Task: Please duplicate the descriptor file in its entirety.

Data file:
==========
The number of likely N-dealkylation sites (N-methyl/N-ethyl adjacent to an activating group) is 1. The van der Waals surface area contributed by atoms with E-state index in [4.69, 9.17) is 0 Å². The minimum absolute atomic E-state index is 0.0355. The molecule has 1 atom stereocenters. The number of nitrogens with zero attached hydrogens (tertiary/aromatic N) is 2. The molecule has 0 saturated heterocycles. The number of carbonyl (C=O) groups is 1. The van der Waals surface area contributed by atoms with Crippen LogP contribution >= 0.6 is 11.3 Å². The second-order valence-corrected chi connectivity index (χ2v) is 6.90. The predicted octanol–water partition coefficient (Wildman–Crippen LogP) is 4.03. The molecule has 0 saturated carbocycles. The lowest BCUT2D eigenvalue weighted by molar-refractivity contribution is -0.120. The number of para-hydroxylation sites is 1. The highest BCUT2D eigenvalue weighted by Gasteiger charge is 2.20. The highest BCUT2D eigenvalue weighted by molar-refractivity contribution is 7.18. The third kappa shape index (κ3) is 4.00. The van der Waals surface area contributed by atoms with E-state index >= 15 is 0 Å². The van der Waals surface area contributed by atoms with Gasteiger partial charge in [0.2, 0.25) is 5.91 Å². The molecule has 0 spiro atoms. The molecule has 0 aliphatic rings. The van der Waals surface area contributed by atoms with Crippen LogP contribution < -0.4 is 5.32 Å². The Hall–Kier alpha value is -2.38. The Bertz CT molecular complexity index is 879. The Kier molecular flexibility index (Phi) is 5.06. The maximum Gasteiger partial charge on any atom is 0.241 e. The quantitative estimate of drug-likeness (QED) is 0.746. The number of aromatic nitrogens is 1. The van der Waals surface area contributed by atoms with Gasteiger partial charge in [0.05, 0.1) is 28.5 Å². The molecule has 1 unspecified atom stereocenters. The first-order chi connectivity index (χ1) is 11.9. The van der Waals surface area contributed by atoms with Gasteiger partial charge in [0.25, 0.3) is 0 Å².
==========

The number of likely N-dealkylation sites (N-methyl/N-ethyl adjacent to an activating group) is 1. The van der Waals surface area contributed by atoms with E-state index in [4.69, 9.17) is 0 Å². The minimum absolute atomic E-state index is 0.0355. The molecule has 1 atom stereocenters. The number of nitrogens with zero attached hydrogens (tertiary/aromatic N) is 2. The molecule has 0 saturated heterocycles. The number of carbonyl (C=O) groups is 1. The van der Waals surface area contributed by atoms with Crippen LogP contribution >= 0.6 is 11.3 Å². The second-order valence-corrected chi connectivity index (χ2v) is 6.90. The predicted octanol–water partition coefficient (Wildman–Crippen LogP) is 4.03. The molecule has 0 saturated carbocycles. The lowest BCUT2D eigenvalue weighted by molar-refractivity contribution is -0.120. The number of para-hydroxylation sites is 1. The highest BCUT2D eigenvalue weighted by Gasteiger charge is 2.20. The highest BCUT2D eigenvalue weighted by molar-refractivity contribution is 7.18. The third kappa shape index (κ3) is 4.00. The van der Waals surface area contributed by atoms with E-state index >= 15 is 0 Å². The van der Waals surface area contributed by atoms with Gasteiger partial charge in [0.2, 0.25) is 5.91 Å². The molecule has 0 spiro atoms. The molecule has 0 aliphatic rings. The van der Waals surface area contributed by atoms with Crippen LogP contribution < -0.4 is 5.32 Å². The Hall–Kier alpha value is -2.38. The Bertz CT molecular complexity index is 879. The Kier molecular flexibility index (Phi) is 5.06. The maximum Gasteiger partial charge on any atom is 0.241 e. The quantitative estimate of drug-likeness (QED) is 0.746. The number of aromatic nitrogens is 1. The van der Waals surface area contributed by atoms with Gasteiger partial charge in [0.05, 0.1) is 28.5 Å². The molecule has 1 unspecified atom stereocenters. The first-order chi connectivity index (χ1) is 11.9. The van der Waals surface area contributed by atoms with Gasteiger partial charge in [0.25, 0.3) is 0 Å².